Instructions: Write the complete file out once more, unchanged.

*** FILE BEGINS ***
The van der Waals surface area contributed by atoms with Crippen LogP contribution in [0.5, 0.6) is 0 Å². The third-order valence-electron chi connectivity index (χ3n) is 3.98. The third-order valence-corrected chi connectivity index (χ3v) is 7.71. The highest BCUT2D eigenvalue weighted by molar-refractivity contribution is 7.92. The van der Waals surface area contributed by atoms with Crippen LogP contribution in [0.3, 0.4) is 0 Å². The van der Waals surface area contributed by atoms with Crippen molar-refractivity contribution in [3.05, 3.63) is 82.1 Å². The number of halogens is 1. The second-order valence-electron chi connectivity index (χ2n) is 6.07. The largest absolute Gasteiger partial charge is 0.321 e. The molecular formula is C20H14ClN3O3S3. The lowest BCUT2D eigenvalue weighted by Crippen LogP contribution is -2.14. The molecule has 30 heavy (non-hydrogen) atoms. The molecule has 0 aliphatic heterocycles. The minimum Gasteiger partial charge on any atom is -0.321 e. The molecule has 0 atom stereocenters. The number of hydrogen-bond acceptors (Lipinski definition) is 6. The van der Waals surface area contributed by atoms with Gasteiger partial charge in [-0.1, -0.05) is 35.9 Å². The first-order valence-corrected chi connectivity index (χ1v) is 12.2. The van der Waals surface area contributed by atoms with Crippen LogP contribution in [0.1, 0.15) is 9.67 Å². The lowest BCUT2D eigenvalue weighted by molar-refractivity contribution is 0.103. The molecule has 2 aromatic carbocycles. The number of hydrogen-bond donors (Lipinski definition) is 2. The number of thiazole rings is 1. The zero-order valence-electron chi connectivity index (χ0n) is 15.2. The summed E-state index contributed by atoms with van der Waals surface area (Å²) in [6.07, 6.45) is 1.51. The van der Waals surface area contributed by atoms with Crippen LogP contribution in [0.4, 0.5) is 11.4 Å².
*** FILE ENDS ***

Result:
The van der Waals surface area contributed by atoms with Crippen LogP contribution in [0.5, 0.6) is 0 Å². The third-order valence-electron chi connectivity index (χ3n) is 3.98. The third-order valence-corrected chi connectivity index (χ3v) is 7.71. The highest BCUT2D eigenvalue weighted by molar-refractivity contribution is 7.92. The van der Waals surface area contributed by atoms with Crippen LogP contribution in [0.3, 0.4) is 0 Å². The van der Waals surface area contributed by atoms with Crippen molar-refractivity contribution in [3.05, 3.63) is 82.1 Å². The number of halogens is 1. The second-order valence-electron chi connectivity index (χ2n) is 6.07. The largest absolute Gasteiger partial charge is 0.321 e. The molecular formula is C20H14ClN3O3S3. The lowest BCUT2D eigenvalue weighted by Crippen LogP contribution is -2.14. The molecule has 30 heavy (non-hydrogen) atoms. The molecule has 0 aliphatic heterocycles. The minimum Gasteiger partial charge on any atom is -0.321 e. The molecule has 0 atom stereocenters. The number of hydrogen-bond acceptors (Lipinski definition) is 6. The van der Waals surface area contributed by atoms with Gasteiger partial charge in [-0.1, -0.05) is 35.9 Å². The first-order valence-corrected chi connectivity index (χ1v) is 12.2. The van der Waals surface area contributed by atoms with Crippen LogP contribution in [0.1, 0.15) is 9.67 Å². The lowest BCUT2D eigenvalue weighted by molar-refractivity contribution is 0.103. The molecule has 2 aromatic carbocycles. The number of hydrogen-bond donors (Lipinski definition) is 2. The number of thiazole rings is 1. The zero-order valence-electron chi connectivity index (χ0n) is 15.2. The summed E-state index contributed by atoms with van der Waals surface area (Å²) in [6.07, 6.45) is 1.51. The van der Waals surface area contributed by atoms with Crippen LogP contribution in [0.4, 0.5) is 11.4 Å².